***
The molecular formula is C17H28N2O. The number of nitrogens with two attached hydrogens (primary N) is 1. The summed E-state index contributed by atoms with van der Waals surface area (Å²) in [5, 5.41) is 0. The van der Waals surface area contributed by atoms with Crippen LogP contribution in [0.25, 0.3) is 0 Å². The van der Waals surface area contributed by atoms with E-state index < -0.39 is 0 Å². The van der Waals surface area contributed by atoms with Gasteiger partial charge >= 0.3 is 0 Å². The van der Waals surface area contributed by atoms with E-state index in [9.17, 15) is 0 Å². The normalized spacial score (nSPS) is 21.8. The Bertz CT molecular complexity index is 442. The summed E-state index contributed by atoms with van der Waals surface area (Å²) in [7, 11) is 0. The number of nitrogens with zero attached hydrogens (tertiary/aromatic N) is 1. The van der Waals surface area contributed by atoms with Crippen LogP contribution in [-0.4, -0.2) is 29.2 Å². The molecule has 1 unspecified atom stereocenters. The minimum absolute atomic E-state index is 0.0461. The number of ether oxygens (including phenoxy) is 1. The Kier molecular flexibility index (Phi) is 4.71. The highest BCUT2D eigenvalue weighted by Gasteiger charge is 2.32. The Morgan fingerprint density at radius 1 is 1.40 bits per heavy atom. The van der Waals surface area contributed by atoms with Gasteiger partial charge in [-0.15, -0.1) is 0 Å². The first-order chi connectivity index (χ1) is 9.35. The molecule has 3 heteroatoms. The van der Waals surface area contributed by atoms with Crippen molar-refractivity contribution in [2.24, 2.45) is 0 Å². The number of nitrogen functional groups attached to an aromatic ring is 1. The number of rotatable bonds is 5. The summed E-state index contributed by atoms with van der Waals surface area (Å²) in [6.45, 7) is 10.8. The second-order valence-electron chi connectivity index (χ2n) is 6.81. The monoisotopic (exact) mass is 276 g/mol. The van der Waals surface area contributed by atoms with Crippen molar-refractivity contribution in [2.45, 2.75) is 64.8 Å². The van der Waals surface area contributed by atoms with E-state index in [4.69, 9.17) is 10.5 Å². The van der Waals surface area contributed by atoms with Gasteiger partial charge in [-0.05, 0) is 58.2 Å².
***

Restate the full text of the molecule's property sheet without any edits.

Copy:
The molecular formula is C17H28N2O. The number of nitrogens with two attached hydrogens (primary N) is 1. The summed E-state index contributed by atoms with van der Waals surface area (Å²) in [5, 5.41) is 0. The van der Waals surface area contributed by atoms with Crippen LogP contribution in [0.25, 0.3) is 0 Å². The van der Waals surface area contributed by atoms with E-state index < -0.39 is 0 Å². The van der Waals surface area contributed by atoms with Gasteiger partial charge >= 0.3 is 0 Å². The van der Waals surface area contributed by atoms with E-state index in [9.17, 15) is 0 Å². The normalized spacial score (nSPS) is 21.8. The Bertz CT molecular complexity index is 442. The summed E-state index contributed by atoms with van der Waals surface area (Å²) in [7, 11) is 0. The number of nitrogens with zero attached hydrogens (tertiary/aromatic N) is 1. The van der Waals surface area contributed by atoms with Crippen LogP contribution in [-0.4, -0.2) is 29.2 Å². The molecule has 1 unspecified atom stereocenters. The minimum absolute atomic E-state index is 0.0461. The number of ether oxygens (including phenoxy) is 1. The Kier molecular flexibility index (Phi) is 4.71. The highest BCUT2D eigenvalue weighted by Gasteiger charge is 2.32. The Morgan fingerprint density at radius 1 is 1.40 bits per heavy atom. The van der Waals surface area contributed by atoms with Gasteiger partial charge in [-0.15, -0.1) is 0 Å². The first-order chi connectivity index (χ1) is 9.35. The molecule has 3 heteroatoms. The van der Waals surface area contributed by atoms with Crippen molar-refractivity contribution in [2.24, 2.45) is 0 Å². The number of nitrogen functional groups attached to an aromatic ring is 1. The number of rotatable bonds is 5. The summed E-state index contributed by atoms with van der Waals surface area (Å²) in [6.45, 7) is 10.8. The second-order valence-electron chi connectivity index (χ2n) is 6.81. The monoisotopic (exact) mass is 276 g/mol. The van der Waals surface area contributed by atoms with Crippen molar-refractivity contribution in [2.45, 2.75) is 64.8 Å². The van der Waals surface area contributed by atoms with E-state index in [4.69, 9.17) is 10.5 Å². The van der Waals surface area contributed by atoms with Gasteiger partial charge in [-0.05, 0) is 58.2 Å².